Spot their sleep-time cues
Tempting as it might be to try and keep your baby awake during the day so they’ll sleep better at night, this will only make the situation worse in the long run. An over-tired baby will have just as much trouble getting to sleep as a wide-awake one and be super-cranky to boot.
Instead, look out for the visual signs that show your baby is ready for sleep and take that as your cue to let them nap. Whining, rubbing his eyes, yawning, stretching and becoming disengaged with toys and surrounding stimulus can all signal your little one is feeling sleepy and it could be time for a nap.
The dream feed debate
Some people find that semi-waking their baby for a ‘dream feed’ between 10pm and midnight, can help them sleep for longer stretches at night. But there is another school of thought that suggests you should allow a little time between feeding your baby and putting them to bed because by feeding your baby to sleep you are establishing a link between feeding and sleep. In other words, when they wake in the night, they’ll expect you to feed them back to sleep, which can become problematic when your baby gets older and you’re trying to encourage them to sleep through. As with any parenting decision, there is no definitive black and white answer. See what feels right for you and what works best for your baby.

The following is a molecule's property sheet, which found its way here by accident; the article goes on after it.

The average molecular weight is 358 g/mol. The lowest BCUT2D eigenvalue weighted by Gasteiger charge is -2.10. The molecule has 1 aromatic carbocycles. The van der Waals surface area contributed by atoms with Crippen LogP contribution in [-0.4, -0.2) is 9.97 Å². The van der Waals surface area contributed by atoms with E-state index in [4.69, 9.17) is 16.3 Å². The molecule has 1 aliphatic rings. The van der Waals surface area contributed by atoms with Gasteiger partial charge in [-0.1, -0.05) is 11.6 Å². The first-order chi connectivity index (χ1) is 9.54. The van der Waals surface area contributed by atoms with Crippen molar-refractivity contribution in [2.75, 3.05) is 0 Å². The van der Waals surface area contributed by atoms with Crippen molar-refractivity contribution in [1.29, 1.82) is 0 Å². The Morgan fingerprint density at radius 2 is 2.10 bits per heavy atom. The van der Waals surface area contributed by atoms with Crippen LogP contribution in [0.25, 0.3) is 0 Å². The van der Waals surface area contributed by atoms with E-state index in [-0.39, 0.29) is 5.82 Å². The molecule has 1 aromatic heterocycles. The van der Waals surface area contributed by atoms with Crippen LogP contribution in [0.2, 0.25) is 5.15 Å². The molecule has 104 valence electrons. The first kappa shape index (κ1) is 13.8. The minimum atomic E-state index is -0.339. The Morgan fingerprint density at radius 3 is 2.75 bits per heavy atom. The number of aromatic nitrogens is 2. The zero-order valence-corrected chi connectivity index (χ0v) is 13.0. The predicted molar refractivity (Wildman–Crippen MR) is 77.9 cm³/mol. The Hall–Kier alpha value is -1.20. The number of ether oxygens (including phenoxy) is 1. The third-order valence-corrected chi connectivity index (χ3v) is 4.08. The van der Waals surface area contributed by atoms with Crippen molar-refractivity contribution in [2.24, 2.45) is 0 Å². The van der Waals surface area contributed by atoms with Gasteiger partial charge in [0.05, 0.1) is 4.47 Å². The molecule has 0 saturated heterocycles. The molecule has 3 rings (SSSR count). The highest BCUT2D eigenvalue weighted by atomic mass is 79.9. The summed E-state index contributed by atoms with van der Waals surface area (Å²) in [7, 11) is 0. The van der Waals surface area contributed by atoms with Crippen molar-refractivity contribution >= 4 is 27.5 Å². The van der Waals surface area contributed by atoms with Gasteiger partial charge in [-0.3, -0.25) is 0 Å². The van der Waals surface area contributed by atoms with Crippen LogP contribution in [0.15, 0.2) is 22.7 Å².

Although babies like routine, and a night-time ritual can help send them to sleep, their sleep habits will always be subject to change. Therefore, it’s essential you have a flexible approach and are able to adapt to their changing needs. Just because they slept through the night for three days in a row doesn’t mean they will continue to do so. Their sleep needs change as they grow and they’ll also be affected by other factors, such as teething, illness, growth spurts or changes. So be patient, look and listen to your baby’s cues, and most of all, trust your mother’s intuition.